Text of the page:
With the proper investment of time and research, your chances of finding greener grass are good.
But the only way to know the answer is to try something else that promises to deliver it.
If you don’t, how will your career story end?
Will you remain trapped in a job that you will come to actively hate, at the possible expense of your mental and physical health?
Steve Jobs famously said:
“The only way to be truly satisfied is to do what you believe is great work, and the only way to do great work is to love what you do. If you haven’t found it yet, keep looking, and don’t settle. As with all matters of the heart, you’ll know when you find it.”
3. “It’s not the right time.”
For most people, this reason is either simple procrastination or it’s about over-thinking how your CV is going to look.
It doesn’t matter whether you’ve been in your current role for 6 years or 6 months, if you’re a great fit for the position you want to go for (and it’s a better fit for you than where you are now) then it IS the right time.
And that’s also the case even if you’ve changed jobs a couple of times in recent years.
Provided you’re not moving regularly between jobs because of issues you’re causing, or because you’re being made redundant regularly, the mere fact you have moved around isn’t any sort of barrier to moving again.
You may be questioned about that mobility, but provided you prepare your answers and have solid reasons behind why you feel the new role is an excellent fit, you’ll be fine.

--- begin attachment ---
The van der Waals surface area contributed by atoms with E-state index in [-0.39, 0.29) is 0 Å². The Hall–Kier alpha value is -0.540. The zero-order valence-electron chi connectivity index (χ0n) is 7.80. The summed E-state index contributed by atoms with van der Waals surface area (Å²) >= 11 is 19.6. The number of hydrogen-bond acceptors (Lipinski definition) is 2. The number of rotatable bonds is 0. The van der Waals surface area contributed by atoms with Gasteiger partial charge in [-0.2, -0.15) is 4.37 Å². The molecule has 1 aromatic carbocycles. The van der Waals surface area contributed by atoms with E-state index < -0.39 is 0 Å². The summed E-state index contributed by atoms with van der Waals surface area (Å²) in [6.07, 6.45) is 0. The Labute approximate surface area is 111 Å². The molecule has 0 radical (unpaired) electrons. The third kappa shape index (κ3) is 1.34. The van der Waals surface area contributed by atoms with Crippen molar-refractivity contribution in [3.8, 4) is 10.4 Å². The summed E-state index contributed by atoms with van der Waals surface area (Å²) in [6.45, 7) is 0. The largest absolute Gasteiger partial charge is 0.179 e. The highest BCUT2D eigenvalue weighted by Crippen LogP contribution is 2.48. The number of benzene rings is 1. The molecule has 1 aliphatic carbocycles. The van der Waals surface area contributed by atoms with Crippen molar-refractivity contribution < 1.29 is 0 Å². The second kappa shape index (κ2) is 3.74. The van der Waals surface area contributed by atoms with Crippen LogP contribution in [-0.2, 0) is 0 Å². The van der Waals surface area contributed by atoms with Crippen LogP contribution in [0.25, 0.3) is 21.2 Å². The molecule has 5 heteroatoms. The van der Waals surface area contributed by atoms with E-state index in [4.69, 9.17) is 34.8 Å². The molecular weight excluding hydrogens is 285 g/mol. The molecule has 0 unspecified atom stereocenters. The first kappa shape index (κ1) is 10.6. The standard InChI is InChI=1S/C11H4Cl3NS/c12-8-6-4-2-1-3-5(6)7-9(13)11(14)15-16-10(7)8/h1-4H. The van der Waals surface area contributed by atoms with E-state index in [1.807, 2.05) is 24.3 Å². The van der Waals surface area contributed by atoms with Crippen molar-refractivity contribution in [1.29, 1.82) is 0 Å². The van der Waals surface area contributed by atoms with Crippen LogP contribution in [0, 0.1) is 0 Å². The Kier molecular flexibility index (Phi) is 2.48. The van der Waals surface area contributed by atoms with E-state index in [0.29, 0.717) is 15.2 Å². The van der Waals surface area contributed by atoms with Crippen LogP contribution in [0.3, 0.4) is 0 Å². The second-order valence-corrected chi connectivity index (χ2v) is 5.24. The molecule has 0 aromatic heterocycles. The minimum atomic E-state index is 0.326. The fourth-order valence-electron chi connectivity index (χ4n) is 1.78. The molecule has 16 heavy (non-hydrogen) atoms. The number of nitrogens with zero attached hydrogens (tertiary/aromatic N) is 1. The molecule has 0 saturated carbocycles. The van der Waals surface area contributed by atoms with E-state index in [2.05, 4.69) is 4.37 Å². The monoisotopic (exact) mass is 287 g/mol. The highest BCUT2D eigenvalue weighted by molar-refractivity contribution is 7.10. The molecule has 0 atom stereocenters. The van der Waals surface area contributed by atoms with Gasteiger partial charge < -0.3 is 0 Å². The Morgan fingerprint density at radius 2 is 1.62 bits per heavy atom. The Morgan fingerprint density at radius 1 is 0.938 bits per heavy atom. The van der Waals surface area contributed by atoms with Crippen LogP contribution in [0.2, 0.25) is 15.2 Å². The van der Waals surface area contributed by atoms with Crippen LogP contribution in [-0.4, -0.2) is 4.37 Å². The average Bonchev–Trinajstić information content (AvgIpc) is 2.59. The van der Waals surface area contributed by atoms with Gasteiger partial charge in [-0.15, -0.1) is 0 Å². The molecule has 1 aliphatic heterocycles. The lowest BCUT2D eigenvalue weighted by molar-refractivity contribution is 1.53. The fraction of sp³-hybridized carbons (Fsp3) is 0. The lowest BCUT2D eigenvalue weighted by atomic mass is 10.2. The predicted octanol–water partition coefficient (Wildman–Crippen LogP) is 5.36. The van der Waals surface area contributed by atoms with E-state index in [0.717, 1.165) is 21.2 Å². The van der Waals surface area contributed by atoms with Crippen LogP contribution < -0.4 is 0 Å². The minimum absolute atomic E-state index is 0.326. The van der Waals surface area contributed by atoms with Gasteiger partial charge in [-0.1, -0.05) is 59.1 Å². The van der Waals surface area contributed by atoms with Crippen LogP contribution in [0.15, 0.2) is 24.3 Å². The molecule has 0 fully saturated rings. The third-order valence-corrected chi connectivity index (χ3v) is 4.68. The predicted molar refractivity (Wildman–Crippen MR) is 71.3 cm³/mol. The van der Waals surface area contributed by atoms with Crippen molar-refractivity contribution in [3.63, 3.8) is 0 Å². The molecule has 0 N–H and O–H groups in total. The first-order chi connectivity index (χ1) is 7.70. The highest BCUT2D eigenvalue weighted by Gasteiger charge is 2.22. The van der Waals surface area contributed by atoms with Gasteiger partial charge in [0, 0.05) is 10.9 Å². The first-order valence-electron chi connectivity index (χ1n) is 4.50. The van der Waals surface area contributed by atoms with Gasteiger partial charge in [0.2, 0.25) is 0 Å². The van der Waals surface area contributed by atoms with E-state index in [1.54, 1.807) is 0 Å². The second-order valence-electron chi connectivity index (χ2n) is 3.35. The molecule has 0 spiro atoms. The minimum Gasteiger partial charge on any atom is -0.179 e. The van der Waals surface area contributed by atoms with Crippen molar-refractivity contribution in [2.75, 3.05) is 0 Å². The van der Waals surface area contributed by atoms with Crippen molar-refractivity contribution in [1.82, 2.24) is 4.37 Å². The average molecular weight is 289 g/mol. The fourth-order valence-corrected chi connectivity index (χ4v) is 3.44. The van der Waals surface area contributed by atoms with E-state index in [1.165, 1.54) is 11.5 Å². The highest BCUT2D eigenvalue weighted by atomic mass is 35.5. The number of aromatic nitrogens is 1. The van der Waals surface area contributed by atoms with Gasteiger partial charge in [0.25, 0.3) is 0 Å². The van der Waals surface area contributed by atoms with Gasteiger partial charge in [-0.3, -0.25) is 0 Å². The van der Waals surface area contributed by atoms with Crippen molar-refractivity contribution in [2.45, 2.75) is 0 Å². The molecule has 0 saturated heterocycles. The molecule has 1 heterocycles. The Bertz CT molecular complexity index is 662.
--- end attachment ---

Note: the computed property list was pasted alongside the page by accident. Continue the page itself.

Remember, it’s not “time served” that’s important, it’s the experience you gained and the skills you learned or developed while you were there.
People move jobs more often today than ever before, and successful people tend to be the most mobile as they seek new challenges and opportunities to meet their career goals.
4. “I have to find my ideal new career first before I can leap into it.”
Quite a number of my clients have got themselves trapped by this one.
They have read about other lawyers who successfully left law and are doing something they have a real passion for.
And so they are waiting to discover what their “passion” is before they leave to go and do it.
But you don’t need to think of it this way.
For the vast majority of disillusioned lawyers I coach, the work we do together is much less about ‘leaving law’ than it is about ‘career transition’ or ‘career pivoting’.